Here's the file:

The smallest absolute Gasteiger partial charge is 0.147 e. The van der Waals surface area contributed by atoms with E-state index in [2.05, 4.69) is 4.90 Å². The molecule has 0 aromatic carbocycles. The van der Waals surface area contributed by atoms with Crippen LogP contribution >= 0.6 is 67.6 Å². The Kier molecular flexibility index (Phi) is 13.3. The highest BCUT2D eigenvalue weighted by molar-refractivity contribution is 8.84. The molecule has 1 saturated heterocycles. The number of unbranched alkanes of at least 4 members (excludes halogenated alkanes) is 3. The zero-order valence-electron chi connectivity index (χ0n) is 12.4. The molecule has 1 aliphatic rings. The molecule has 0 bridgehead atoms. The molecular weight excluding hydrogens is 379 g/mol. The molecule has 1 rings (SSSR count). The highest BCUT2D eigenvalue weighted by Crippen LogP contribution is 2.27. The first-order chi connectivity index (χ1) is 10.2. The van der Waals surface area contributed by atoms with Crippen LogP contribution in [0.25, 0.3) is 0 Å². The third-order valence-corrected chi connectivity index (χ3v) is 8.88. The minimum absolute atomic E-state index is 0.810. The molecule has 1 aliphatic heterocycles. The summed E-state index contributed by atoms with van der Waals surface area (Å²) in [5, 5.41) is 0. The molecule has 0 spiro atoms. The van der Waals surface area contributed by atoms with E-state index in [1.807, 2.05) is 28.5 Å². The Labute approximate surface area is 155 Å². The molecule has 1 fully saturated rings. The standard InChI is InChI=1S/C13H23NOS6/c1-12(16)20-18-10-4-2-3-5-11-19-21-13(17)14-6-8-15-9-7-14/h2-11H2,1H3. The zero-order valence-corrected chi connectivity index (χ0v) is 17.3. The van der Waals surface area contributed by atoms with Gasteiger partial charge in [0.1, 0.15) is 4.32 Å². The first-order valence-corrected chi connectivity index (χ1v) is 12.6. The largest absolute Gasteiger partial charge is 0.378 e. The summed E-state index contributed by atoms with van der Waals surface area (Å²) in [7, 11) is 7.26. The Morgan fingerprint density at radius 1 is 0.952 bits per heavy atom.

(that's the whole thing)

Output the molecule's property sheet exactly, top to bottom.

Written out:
The smallest absolute Gasteiger partial charge is 0.147 e. The van der Waals surface area contributed by atoms with E-state index in [2.05, 4.69) is 4.90 Å². The molecule has 0 aromatic carbocycles. The van der Waals surface area contributed by atoms with Crippen LogP contribution >= 0.6 is 67.6 Å². The Kier molecular flexibility index (Phi) is 13.3. The highest BCUT2D eigenvalue weighted by molar-refractivity contribution is 8.84. The molecule has 1 saturated heterocycles. The number of unbranched alkanes of at least 4 members (excludes halogenated alkanes) is 3. The zero-order valence-electron chi connectivity index (χ0n) is 12.4. The molecule has 1 aliphatic rings. The molecule has 0 bridgehead atoms. The molecular weight excluding hydrogens is 379 g/mol. The molecule has 1 rings (SSSR count). The highest BCUT2D eigenvalue weighted by Crippen LogP contribution is 2.27. The first-order chi connectivity index (χ1) is 10.2. The van der Waals surface area contributed by atoms with Crippen LogP contribution in [0.25, 0.3) is 0 Å². The third-order valence-corrected chi connectivity index (χ3v) is 8.88. The minimum absolute atomic E-state index is 0.810. The molecule has 1 aliphatic heterocycles. The summed E-state index contributed by atoms with van der Waals surface area (Å²) in [5, 5.41) is 0. The molecule has 0 spiro atoms. The van der Waals surface area contributed by atoms with E-state index in [1.807, 2.05) is 28.5 Å². The Labute approximate surface area is 155 Å². The molecule has 1 fully saturated rings. The standard InChI is InChI=1S/C13H23NOS6/c1-12(16)20-18-10-4-2-3-5-11-19-21-13(17)14-6-8-15-9-7-14/h2-11H2,1H3. The zero-order valence-corrected chi connectivity index (χ0v) is 17.3. The van der Waals surface area contributed by atoms with Gasteiger partial charge in [0.1, 0.15) is 4.32 Å². The first-order valence-corrected chi connectivity index (χ1v) is 12.6. The largest absolute Gasteiger partial charge is 0.378 e. The summed E-state index contributed by atoms with van der Waals surface area (Å²) in [7, 11) is 7.26. The Morgan fingerprint density at radius 1 is 0.952 bits per heavy atom.